The L.A. Arts Society has always staged screenings for fellow cinephiles–they just look a little different this year. Showings are staged at the “backlot” of the indie Gardena Cinema theater; some include in-person appearances by talent.

December 3, 5:15 p.m. The Karate Kid
December 4, 5:15 p.m. The Karate Kid
December 5, 5:15 p.m. The Karate Kid
December 6, 5:15 p.m. The Karate Kid
December 3, 8:15 p.m. Rush Hour
December 4, 8:15 p.m. Rush Hour
December 5, 8:15 p.m. Rush Hour
December 6, 8:15 p.m. Rush Hour
December 10, 5:15 p.m. Frida
December 11, 5:15 p.m. Frida
December 12, 5:15 p.m. Frida
December 13, 5:15 p.m. Frida
December 10, 8:15 p.m. Enter the Dragon
December 11, 8:15 p.m. Enter the Dragon
December 12, 8:15 p.m. Enter the Dragon
December 13, 8:15 p.m. Enter the Dragon
December 17, 5:15 p.m. Gremlins
December 18, 5:15 p.m. Gremlins
December 19, 5:15 p.m. Gremlins
December 20, 5:15 p.m. Gremlins
December 17, 8:15 p.m. Batman Returns
December 18, 8:15 p.m. Batman Returns
December 19, 8:15 p.m. Batman Returns
December 20, 8:15 p.m. Batman Returns
December 22, 5:15 p.m. How the Grinch Stole Christmas (2000)
December 23, 5:15 p.m. How the Grinch Stole Christmas (2000)
December 24, 5:15 p.m. How the Grinch Stole Christmas (2000)
December 25, 5:15 p.m. How the Grinch Stole Christmas (2000)
December 26, 5:15 p.m. How the Grinch Stole Christmas (2000)
December 27, 5:15 p.m. How the Grinch Stole Christmas (2000)
December 22, 8:15 p.m. Elf
December 23, 8:15 p.m. Elf
December 24, 8:15 p.m. Elf
December 25, 8:15 p.m. Elf
December 26, 8:15 p.m. Elf
December 27, 8:15 p.m. Elf

Weekend Drive-In at the Roadium


The 15-acre Roadium in Torrance opened in 1948 as a drive-in cinema, but by the ’80s the space was mostly used as a swap meet (specifically, the swap meet where, legend has it, a record seller introduced Eazy-E to Dr. Dre). Now the space is going back to its roots for occasional pop-up movie nights.

December 11, 6:30 p.m The Polar Express
January 8, 6 p.m. Happy Feet
January 15, 6 p.m. Honey, I Shrunk the Kids
January 29, 6 p.m Uncle Buck



Holiday Movie Nights

Long Beach

Festive screenings pop up at the Hilton in Long Beach. Apple cider, hot cocoa, s’mores, and other family-friendly seasonal snacks are available for purchase.

December 1, 6 p.m. How the Grinch Stole Christmas
December 3, 6 p.m. Home Alone
December 8, 6 p.m. Jingle All the Way
December 10, 6 p.m. Elf


Ventura Movies In Your Car


Located at the Ventura County Fairgrounds, this series is run by the same organizers who are also using the venue for drive-in concerts from Third Eye Blind, Fitz and the Tantrums, and other acts. More showings to be announced.

December 10, 6:30 p.m. The Grinch
December 13, 6:30 p.m. Home Alone
December 16, 6:30 p.m. Homeward Bound: The Incredible Journey
December 17, 6:30 p.m. Elf
December 20, 6:30 p.m. The Polar Express
December 21, 6:30 p.m. How the Grinch Stole Christmas (2000)
December 22, 6:30 p.m. The Santa Clause
December 23, 6:30 p.m. A Christmas Story


The Frida Cinema Drive-Ins


Orange County’s non-profit art house cinema is hosting drive-in nights at Anaheim’s Zion Lutheran Church & School. The two July dates scheduled so far have both sold out, but the org recommends subscribing to their newsletter to get announcements about more dates to come. Check out Frida’s “virtual cinema” streaming fundraiser, too.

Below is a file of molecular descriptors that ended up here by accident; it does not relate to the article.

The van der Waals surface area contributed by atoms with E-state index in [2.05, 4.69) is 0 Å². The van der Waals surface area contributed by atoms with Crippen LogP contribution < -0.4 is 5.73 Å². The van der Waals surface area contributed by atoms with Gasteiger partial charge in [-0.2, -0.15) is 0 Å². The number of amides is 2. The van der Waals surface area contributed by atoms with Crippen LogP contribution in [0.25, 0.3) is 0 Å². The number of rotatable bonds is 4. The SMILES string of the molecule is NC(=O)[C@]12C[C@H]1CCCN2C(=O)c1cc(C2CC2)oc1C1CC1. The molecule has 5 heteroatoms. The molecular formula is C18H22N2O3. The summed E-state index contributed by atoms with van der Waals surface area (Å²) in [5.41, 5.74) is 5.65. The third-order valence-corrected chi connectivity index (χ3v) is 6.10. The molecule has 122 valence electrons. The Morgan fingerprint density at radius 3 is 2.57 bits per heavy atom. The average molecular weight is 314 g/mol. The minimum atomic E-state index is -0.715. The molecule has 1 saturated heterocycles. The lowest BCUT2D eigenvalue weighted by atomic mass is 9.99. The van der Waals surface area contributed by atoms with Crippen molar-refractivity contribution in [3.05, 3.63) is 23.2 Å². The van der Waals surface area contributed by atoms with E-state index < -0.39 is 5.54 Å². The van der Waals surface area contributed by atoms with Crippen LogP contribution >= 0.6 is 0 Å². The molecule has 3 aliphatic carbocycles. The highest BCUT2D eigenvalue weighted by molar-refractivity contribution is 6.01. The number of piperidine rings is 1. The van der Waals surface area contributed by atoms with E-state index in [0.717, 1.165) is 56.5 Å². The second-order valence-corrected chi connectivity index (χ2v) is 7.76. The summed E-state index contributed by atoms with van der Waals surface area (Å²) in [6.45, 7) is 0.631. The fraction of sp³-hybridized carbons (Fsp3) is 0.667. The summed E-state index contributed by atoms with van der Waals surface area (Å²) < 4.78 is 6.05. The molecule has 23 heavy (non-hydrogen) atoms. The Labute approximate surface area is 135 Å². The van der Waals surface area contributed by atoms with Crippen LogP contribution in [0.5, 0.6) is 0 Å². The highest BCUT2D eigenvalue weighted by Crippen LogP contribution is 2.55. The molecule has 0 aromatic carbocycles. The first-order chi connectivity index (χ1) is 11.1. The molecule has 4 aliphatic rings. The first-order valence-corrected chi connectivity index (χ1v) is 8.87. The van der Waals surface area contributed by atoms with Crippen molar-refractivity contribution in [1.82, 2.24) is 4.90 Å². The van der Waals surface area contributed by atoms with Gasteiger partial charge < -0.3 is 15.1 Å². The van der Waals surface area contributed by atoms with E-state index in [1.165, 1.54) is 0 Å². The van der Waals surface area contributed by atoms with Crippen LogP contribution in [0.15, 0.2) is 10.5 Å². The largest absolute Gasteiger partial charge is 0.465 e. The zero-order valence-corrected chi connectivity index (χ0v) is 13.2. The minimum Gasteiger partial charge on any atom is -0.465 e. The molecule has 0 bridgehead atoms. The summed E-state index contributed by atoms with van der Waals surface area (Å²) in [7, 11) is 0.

December 4, 7 p.m. Batman Returns
December 8, 7 p.m. Destroy All Monsters
December 11, 7 p.m. Edward Scissorhands
December 12, 7 p.m. Die Hard
December 15, 7 p.m. Cats
December 18, 7 p.m. The Jungle Book (1967)
December 19, 7 p.m. Harry Potter and the Goblet of Fire
December 22, 7 p.m. Black Christmas (1974)
December 24, 7 p.m. Gremlins
December 29, 7 p.m. Mandy

Starlite Drive-In Movies

Brea, Westminster, & San Clemente

This O.C. screening series brings drive-in movie nights to the parking lots of three local shopping malls. Check event website to confirm screening location and other details.

December 3, 7:30 p.m. The Nightmare Before Christmas
December 4, 7:30 The Grinch
December 4, 7:30 p.m. How the Grinch Stole Christmas (2000)
December 5, 7 p.m. The Polar Express
December 6, 6 p.m. Frozen 2
December 6, 7:30 p.m. The Polar Express


Poolside Dinner and a Movie at JW Marriott

You’ll be out of your car and seated on the roof pool deck of the JW Marriott at L.A. Live for this series. Tickets include a two course meal plus popcorn, full bar service is available.

Rooftop Movies at the Montalbán

This popular rooftop (non drive-in) screening series is returning for a shortened, socially-distanced season. You’ll sit in designated chairs, spaced out from other groups, and must consent to temperature reading and mask requirements–but otherwise, it’s largely the classic summer tradition you remember.

PCH Movies & Moonlight

A bummer about all these pop-ups? They sell out fast. This Long Beach pop-up drive-in, which is parking itself atop the Whole Foods parking deck at the 2nd and PCH shopping center, offers stand-by tickets on a first-come, first serve basis. Note that times vary based on sunset.

Sony Pictures Drive-In Experience

Presented by Porsche, this series will take place at the Sony Pictures lot in Culver City, with space to accommodate around 75 cars per showing. Attendees will need to agree to COVID-19 safety rules and sign a waiver to participate.

ArcLight at the Drive-In

Your favorite walk-in(?) theater chain is heading outside, hosting films at the Vineland Drive-In. Sponsored by FIJI Water, the series focuses mostly on new-release indie flicks. Some showings include appearances by cast and crew.

Outfest L.A. 2020 Drive-In Movie Screenings

The annual film festival celebrating LGBTQ+ cinema is back in a hybrid online and in-person form. Binge dozens of movies on their online Outfest Now streaming platform, and turn out for a selection of drive-in screenings at Calamigos Ranch in Malibu.

Amazon Presents A Night at the Drive-In

Curated by actor Michael B. Jordan (and featuring several of his starring roles) this Amazon-sponsored series of double-features takes place at City of Industry’s full-time drive-in movie theater, the Vineland Drive-In. Refreshments are on Amazon, all purchased from diverse-owned local businesses.